Cleodora, Cleophee, Cleopatra: Getting to Cleo

by appellationmountain on June 28, 2013

English: Actress Theda Bara in one of her famo... Theda Bara as Cleopatra; Photo credit: Wikipedia

I’ve started to write this post a million times.  After all, we call our daughter Clio.  I have a long-standing love affair with the ancient world.  And while she’s no Chloe, she’s gotten some buzz in recent years.  Sam Elliott gave the name to his daughter in 1984.  David Schwimmer used it in 2011.  Then there was a rumor that Cleopatra made the shortlist for Kim and Kanye’s baby girl.

If Kimye had chosen the name – or Kleo or Klio - I would have expected her to catch fire.  After all, she ranked in the US Top 1000 from 1880 through 1956, peaking in the 1910s.  If the hundred year rule applies, she’s due for a comeback right about now.  And she’s been gently trending upwards.  66 girls received the name in 2000.  By 2012, that number had almost doubled, to 119.

Bestselling novelist V.C. Andrews was born Cleo Virgina.  There was a character on ER, and another in Monsters High.  The Australian equivalent of magazine Cosmo is Cleo.

She packs a lot of retro style, a mix of Elizabeth Taylor-esque glamor and the allure of the Queen of the Nile.  Her bright o ending is thoroughly sprightly and modern.  Feminine, but frills free.

Worried that she’s not enough name?  It turns out there are tons of ways to get to Cleo – or Clio – as a nickname.

First, a quick note on the two forms: both the ‘e’ and ‘i’ spellings come from same root, sometimes written as Kleio in English.  The name means “to proclaim glory.”  The first famous Clio was the Muse of history.  One imagines that she did a lot of proclaiming.

Greek Routes to Cleo

Cleopatra – Worn by multiple queens of the ancient world.  Cleopatra VII was the lover of Mark Antony until the pair was defeated by the future Emperor Augustus.  Their daughter was Cleopatra Selene, sometimes known as Cleopatra VIII.  Cleopatra is pretty rare as a given name, but French dancer Cleopatra Merode comes to mind.

Cleodora - In Greek myth, she and her two sisters made up a trio of prognosticating nymphs, called the Thriae. In some accounts she had a child by the ocean god Poseidon.

Theoclea - This is a stretch, but I’ve come across a bird called the Thekla Lark.  The lark takes its name from the ancient Greek Theokleia.  Thekla has a history of use as a given name – there’s a first century martyr Saint Thekla – but I can easily imagine Theoclea shortening to Cleo.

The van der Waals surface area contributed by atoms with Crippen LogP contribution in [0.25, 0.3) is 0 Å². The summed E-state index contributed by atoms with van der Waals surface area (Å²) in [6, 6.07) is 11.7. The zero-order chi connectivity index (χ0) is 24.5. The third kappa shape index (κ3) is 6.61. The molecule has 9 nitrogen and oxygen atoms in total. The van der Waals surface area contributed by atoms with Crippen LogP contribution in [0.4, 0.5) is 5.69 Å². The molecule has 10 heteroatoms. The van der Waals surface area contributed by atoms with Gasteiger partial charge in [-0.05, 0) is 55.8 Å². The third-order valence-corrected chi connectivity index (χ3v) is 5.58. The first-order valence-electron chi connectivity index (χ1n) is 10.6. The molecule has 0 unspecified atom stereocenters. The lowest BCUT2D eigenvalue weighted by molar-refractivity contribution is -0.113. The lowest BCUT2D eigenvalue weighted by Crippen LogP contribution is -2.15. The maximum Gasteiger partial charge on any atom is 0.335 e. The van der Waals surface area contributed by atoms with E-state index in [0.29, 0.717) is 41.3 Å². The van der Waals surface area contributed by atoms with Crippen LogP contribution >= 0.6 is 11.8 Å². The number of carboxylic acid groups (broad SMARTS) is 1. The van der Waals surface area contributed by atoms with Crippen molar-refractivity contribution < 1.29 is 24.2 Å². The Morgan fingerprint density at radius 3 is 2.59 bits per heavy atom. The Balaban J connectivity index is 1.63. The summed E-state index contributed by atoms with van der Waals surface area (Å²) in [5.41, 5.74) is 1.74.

French Routes to Cleo

Cleophee – Take Fiona, add in Cleo, and you’ll arrive at this French appellation: Cléophée.  The logical English pronunciation is Cleo plus fee at the end, though the French is a little closer to Cleo plus Fay.  Either way, she’s a French choice that goes farther than Genevieve.

Cleonice – Another rarity I stumbled on.  The -nice ending, shared by clunky antiques like Bernice and Patrice, grounds the funky, modern Cleo.  Either it makes for a stunningly different combination, or it just falls flat.  I can’t decide.

Gaelic Routes to Cleo

Cliodhna – She’s a Gaelic goddess, a Banshee Queen in Irish folklore.  A banshee shriek is meant to terrify, so maybe this is unusual inspiration for a child’s name.  And the -dhna is definitely not intuitive to pronounce in English.  Forvo pronounces it clee oh NAH.

Cliona - Another spelling of the royal Banshee’s name, possibly easier to manage.  Both names take an accent: Clíona and Clíodhna.

Modern Smoosh Routes to Cleo

Cleobel, -belle, -bella – Bel endings have been big in recent years, and any of these combinations has some real appeal.

Cleolinda – I’ve seen this one suggested out there in namelandia, but I can’t find where.  There is a blogger/writer known as Cleolinda Jones.  Her name is just about unique.

Other Possible Routes to Cleo

Cleopha - Possibly an English version of Cleophee, she feels like one of the clunkier options on this list.

Clementine – Love Clementine, but fret that Clem and Clemmie don’t make for the best nicknames?  Add an -o to the first three letters, and you’ll have a wearable short form.  This possibility is bandied about on name forums, but it was used in real life by Clementina Cote, a French painter who came of age in the 1960s, studying with Picasso.  Jazz singer Cleo Laine was also born Clementina.

Cleouna - Your guess is as good as mine!  Is Cleouna an Anglicization of Cliodhna?  Or just an invention by creative parents?  Either way, it was the birth name of blonde bombshell Cleo Moore, a Hollywood starlet from the 1950s.

Cleomie, Cleome - Looking for a botanical spin on the Egyptian queen?  Cleome are typically called spider plants.  I find her wildly pretty, though the less common Cleomie spelling probably would make pronunciation easier.

Caroline – I’ll admit this one is a major stretch, but the sounds and letters are there.  It’s also partially how we got to Clio for our daughter.

What do you think of Cleo names?  Would you consider any of these?  Are there other possibilities that should be on this list?

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